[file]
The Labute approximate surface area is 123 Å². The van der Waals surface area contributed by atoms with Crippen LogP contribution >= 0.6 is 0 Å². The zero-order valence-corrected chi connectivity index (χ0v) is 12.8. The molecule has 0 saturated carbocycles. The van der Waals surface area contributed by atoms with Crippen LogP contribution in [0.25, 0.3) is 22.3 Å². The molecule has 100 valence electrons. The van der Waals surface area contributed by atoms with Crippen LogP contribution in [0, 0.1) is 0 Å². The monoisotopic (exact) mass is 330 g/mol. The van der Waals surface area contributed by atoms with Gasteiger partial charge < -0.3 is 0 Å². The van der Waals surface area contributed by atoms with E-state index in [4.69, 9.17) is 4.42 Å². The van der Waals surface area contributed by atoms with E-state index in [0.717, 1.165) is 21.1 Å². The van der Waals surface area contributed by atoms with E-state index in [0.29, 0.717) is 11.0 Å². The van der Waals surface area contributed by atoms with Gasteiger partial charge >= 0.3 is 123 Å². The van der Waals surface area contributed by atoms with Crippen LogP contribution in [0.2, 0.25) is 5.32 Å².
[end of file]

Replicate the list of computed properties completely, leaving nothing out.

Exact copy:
The Labute approximate surface area is 123 Å². The van der Waals surface area contributed by atoms with Crippen LogP contribution >= 0.6 is 0 Å². The zero-order valence-corrected chi connectivity index (χ0v) is 12.8. The molecule has 0 saturated carbocycles. The van der Waals surface area contributed by atoms with Crippen LogP contribution in [0.25, 0.3) is 22.3 Å². The molecule has 100 valence electrons. The van der Waals surface area contributed by atoms with Crippen LogP contribution in [0, 0.1) is 0 Å². The monoisotopic (exact) mass is 330 g/mol. The van der Waals surface area contributed by atoms with Gasteiger partial charge < -0.3 is 0 Å². The van der Waals surface area contributed by atoms with E-state index in [4.69, 9.17) is 4.42 Å². The van der Waals surface area contributed by atoms with E-state index in [0.717, 1.165) is 21.1 Å². The van der Waals surface area contributed by atoms with E-state index in [0.29, 0.717) is 11.0 Å². The van der Waals surface area contributed by atoms with Gasteiger partial charge >= 0.3 is 123 Å². The van der Waals surface area contributed by atoms with Crippen LogP contribution in [0.2, 0.25) is 5.32 Å².